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The Academic Review Process: How Can We Make it More Efficient?

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Author Info

  • Ofer H. Azar

    (Ben-Gurion University of the Negev)

Abstract

Recently many editors try to reduce the turnaround times of academic journals. Shorter turnaround times, however, will induce many additional submissions of low-quality papers, increasing significantly the workload of editors and referees, and the number of rejections prior to publication. I suggest several ideas how editors can shorten turnaround times and four ideas how they can still avoid frivolous submissions, thus improving the review process efficiency: higher submission fees; requiring authors to review papers in proportion to their submissions; using differential editorial delay – letting low-quality papers wait more; and banning papers from being submitted after a certain number of rejections.

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File URL: http://128.118.178.162/eps/get/papers/0502/0502069.pdf
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Bibliographic Info

Paper provided by EconWPA in its series General Economics and Teaching with number 0502069.

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Length: 30 pages
Date of creation: 20 Feb 2005
Date of revision:
Handle: RePEc:wpa:wuwpgt:0502069

Note: Type of Document - pdf; pages: 30
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Web page: http://128.118.178.162

Related research

Keywords: Academic publishing; first response times; editorial process; review process; refereeing;

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References

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  1. Glenn Ellison, 2002. "Evolving Standards for Academic Publishing: A q-r Theory," Journal of Political Economy, University of Chicago Press, vol. 110(5), pages 994-1034, October.
  2. Ofer H. Azar, 2004. "Rejections and the importance of first response times," International Journal of Social Economics, Emerald Group Publishing, vol. 31(3), pages 259-274, March.
  3. Ofer H. Azar, 2005. "The Review Process in Economics: Is It Too Fast?," Southern Economic Journal, Southern Economic Association, vol. 72(2), pages 482–491, October.
  4. Ofer H. Azar, 2007. "The Slowdown In First-Response Times Of Economics Journals: Can It Be Beneficial?," Economic Inquiry, Western Economic Association International, vol. 45(1), pages 179-187, 01.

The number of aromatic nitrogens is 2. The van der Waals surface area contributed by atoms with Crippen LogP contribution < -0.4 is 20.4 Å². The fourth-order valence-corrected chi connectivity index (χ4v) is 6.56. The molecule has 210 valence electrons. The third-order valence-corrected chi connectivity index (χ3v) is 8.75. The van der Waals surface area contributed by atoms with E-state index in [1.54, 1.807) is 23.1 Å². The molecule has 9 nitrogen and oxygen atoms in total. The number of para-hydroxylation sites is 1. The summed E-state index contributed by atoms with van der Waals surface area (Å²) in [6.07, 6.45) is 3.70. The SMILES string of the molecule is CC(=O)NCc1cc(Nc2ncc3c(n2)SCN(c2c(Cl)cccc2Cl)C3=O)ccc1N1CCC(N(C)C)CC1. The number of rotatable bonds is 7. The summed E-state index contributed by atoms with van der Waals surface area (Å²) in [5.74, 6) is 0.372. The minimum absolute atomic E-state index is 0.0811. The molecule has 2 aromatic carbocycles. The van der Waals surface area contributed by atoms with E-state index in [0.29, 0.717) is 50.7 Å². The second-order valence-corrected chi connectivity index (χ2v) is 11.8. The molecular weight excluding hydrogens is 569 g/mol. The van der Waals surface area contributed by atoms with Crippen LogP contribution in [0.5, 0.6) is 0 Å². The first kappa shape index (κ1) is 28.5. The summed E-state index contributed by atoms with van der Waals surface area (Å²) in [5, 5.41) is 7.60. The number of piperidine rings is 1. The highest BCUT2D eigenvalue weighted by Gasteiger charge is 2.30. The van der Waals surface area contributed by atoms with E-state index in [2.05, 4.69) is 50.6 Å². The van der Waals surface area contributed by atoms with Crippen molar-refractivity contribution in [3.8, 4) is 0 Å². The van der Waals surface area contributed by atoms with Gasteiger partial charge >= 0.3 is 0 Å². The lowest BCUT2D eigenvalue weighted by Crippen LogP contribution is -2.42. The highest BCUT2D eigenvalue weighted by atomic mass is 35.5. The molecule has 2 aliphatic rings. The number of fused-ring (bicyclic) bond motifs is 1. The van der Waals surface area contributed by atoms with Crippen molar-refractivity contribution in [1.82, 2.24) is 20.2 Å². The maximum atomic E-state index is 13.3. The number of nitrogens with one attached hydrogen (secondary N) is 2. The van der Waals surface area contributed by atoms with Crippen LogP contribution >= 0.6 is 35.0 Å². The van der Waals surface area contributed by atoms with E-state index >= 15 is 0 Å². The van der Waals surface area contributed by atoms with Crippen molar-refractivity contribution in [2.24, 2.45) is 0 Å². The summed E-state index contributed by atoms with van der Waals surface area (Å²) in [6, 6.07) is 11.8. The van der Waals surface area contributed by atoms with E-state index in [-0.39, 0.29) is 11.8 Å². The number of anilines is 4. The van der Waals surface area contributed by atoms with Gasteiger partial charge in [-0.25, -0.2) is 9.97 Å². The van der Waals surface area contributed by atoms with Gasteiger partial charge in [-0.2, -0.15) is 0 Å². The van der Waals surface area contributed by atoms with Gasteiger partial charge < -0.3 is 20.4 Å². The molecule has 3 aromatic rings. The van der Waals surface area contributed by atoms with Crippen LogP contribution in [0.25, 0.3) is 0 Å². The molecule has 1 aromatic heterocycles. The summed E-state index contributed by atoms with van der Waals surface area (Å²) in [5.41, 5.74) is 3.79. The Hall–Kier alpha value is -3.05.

5. Laband, David N, 1990. "Is There Value-Added from the Review Process in Economics? Preliminary Evidence from Authors," The Quarterly Journal of Economics, MIT Press, vol. 105(2), pages 341-52, May.
  6. Glenn Ellison, 2002. "The Slowdown of the Economics Publishing Process," Journal of Political Economy, University of Chicago Press, vol. 110(5), pages 947-993, October.
  7. Thomson, William, 2011. "A Guide for the Young Economist," MIT Press Books, The MIT Press, edition 2, volume 1, number 026251589x, December.
  8. Engers, Maxim & Gans, Joshua S, 1998. "Why Referees Are Not Paid (Enough)," American Economic Review, American Economic Association, vol. 88(5), pages 1341-49, December.
  9. Joshua S. Gans & George B. Shepherd, 1994. "How Are the Mighty Fallen: Rejected Classic Articles by Leading Economists," Journal of Economic Perspectives, American Economic Association, vol. 8(1), pages 165-179, Winter.
  10. Juin-jen Chang & Ching-chong Lai, 2001. "Is It Worthwhile to Pay Referees?," Southern Economic Journal, Southern Economic Association, vol. 68(2), pages 457-463, October.
  11. Daniel S. Hamermesh, 1994. "Facts and Myths about Refereeing," Journal of Economic Perspectives, American Economic Association, vol. 8(1), pages 153-163, Winter.
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Citations

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Cited by:
  1. Ofer H. Azar, 2005. "The Review Process in Economics: Is it Too Fast?," General Economics and Teaching 0503013, EconWPA.
  2. Damien Besancenot & Kim Huynh & Radu Vranceanu, 2011. "A Matching Model of the Academic Publication Market," Journal of Institutional and Theoretical Economics (JITE), Mohr Siebeck, Tübingen, vol. 167(4), pages 708-725, December.
  3. Moizer, Peter, 2009. "Publishing in accounting journals: A fair game?," Accounting, Organizations and Society, Elsevier, vol. 34(2), pages 285-304, February.
  4. Berg, Nathan & Faria, Joao, 2008. "Negatively correlated author seniority and the number of acknowledged people: Name-recognition as a signal of scientific merit?," Journal of Behavioral and Experimental Economics (formerly The Journal of Socio-Economics), Elsevier, vol. 37(3), pages 1234-1247, June.
  5. repec:hal:wpaper:halshs-00382585 is not listed on IDEAS
  6. Azar, Ofer H., 2008. "Evolution of social norms with heterogeneous preferences: A general model and an application to the academic review process," Journal of Economic Behavior & Organization, Elsevier, vol. 65(3-4), pages 420-435, March.
  7. Justus Haucap & Tobias Hartwich & André Uhde, 2005. "Besonderheiten und Wettbewerbsprobleme des Marktes für wissenschaftliche Fachzeitschriften," Vierteljahrshefte zur Wirtschaftsforschung / Quarterly Journal of Economic Research, DIW Berlin, German Institute for Economic Research, vol. 74(3), pages 85-107.

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